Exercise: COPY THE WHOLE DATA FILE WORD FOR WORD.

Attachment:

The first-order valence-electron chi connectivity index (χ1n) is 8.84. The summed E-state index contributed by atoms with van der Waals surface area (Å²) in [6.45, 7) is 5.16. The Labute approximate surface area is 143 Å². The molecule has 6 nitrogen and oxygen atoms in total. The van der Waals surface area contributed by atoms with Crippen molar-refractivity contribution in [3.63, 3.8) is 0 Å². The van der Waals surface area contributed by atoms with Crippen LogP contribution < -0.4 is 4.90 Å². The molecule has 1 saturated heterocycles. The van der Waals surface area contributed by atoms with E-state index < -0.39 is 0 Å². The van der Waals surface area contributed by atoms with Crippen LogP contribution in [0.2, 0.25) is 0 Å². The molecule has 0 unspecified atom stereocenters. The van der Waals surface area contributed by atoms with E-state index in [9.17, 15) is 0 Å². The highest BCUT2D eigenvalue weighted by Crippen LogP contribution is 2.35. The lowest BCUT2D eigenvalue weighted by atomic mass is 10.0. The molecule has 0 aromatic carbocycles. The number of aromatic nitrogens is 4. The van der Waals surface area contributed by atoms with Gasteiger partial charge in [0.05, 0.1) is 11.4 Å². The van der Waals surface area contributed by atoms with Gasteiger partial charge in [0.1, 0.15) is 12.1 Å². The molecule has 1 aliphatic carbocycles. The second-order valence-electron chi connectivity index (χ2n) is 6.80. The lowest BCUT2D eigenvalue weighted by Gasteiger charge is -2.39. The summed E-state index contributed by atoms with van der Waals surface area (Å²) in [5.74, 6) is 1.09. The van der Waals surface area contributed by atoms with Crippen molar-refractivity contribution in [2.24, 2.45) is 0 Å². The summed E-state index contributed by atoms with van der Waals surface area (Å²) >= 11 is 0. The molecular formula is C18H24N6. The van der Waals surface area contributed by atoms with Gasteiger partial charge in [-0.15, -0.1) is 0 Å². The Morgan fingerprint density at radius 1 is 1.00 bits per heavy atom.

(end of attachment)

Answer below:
The first-order valence-electron chi connectivity index (χ1n) is 8.84. The summed E-state index contributed by atoms with van der Waals surface area (Å²) in [6.45, 7) is 5.16. The Labute approximate surface area is 143 Å². The molecule has 6 nitrogen and oxygen atoms in total. The van der Waals surface area contributed by atoms with Crippen molar-refractivity contribution in [3.63, 3.8) is 0 Å². The van der Waals surface area contributed by atoms with Crippen LogP contribution < -0.4 is 4.90 Å². The molecule has 1 saturated heterocycles. The van der Waals surface area contributed by atoms with E-state index < -0.39 is 0 Å². The van der Waals surface area contributed by atoms with Crippen LogP contribution in [0.2, 0.25) is 0 Å². The molecule has 0 unspecified atom stereocenters. The van der Waals surface area contributed by atoms with E-state index in [9.17, 15) is 0 Å². The highest BCUT2D eigenvalue weighted by Crippen LogP contribution is 2.35. The lowest BCUT2D eigenvalue weighted by atomic mass is 10.0. The molecule has 0 aromatic carbocycles. The number of aromatic nitrogens is 4. The van der Waals surface area contributed by atoms with Gasteiger partial charge in [0.05, 0.1) is 11.4 Å². The van der Waals surface area contributed by atoms with Gasteiger partial charge in [0.1, 0.15) is 12.1 Å². The molecule has 1 aliphatic carbocycles. The second-order valence-electron chi connectivity index (χ2n) is 6.80. The lowest BCUT2D eigenvalue weighted by Gasteiger charge is -2.39. The summed E-state index contributed by atoms with van der Waals surface area (Å²) in [5.74, 6) is 1.09. The van der Waals surface area contributed by atoms with Crippen molar-refractivity contribution in [2.24, 2.45) is 0 Å². The summed E-state index contributed by atoms with van der Waals surface area (Å²) >= 11 is 0. The molecular formula is C18H24N6. The van der Waals surface area contributed by atoms with Gasteiger partial charge in [-0.15, -0.1) is 0 Å². The Morgan fingerprint density at radius 1 is 1.00 bits per heavy atom.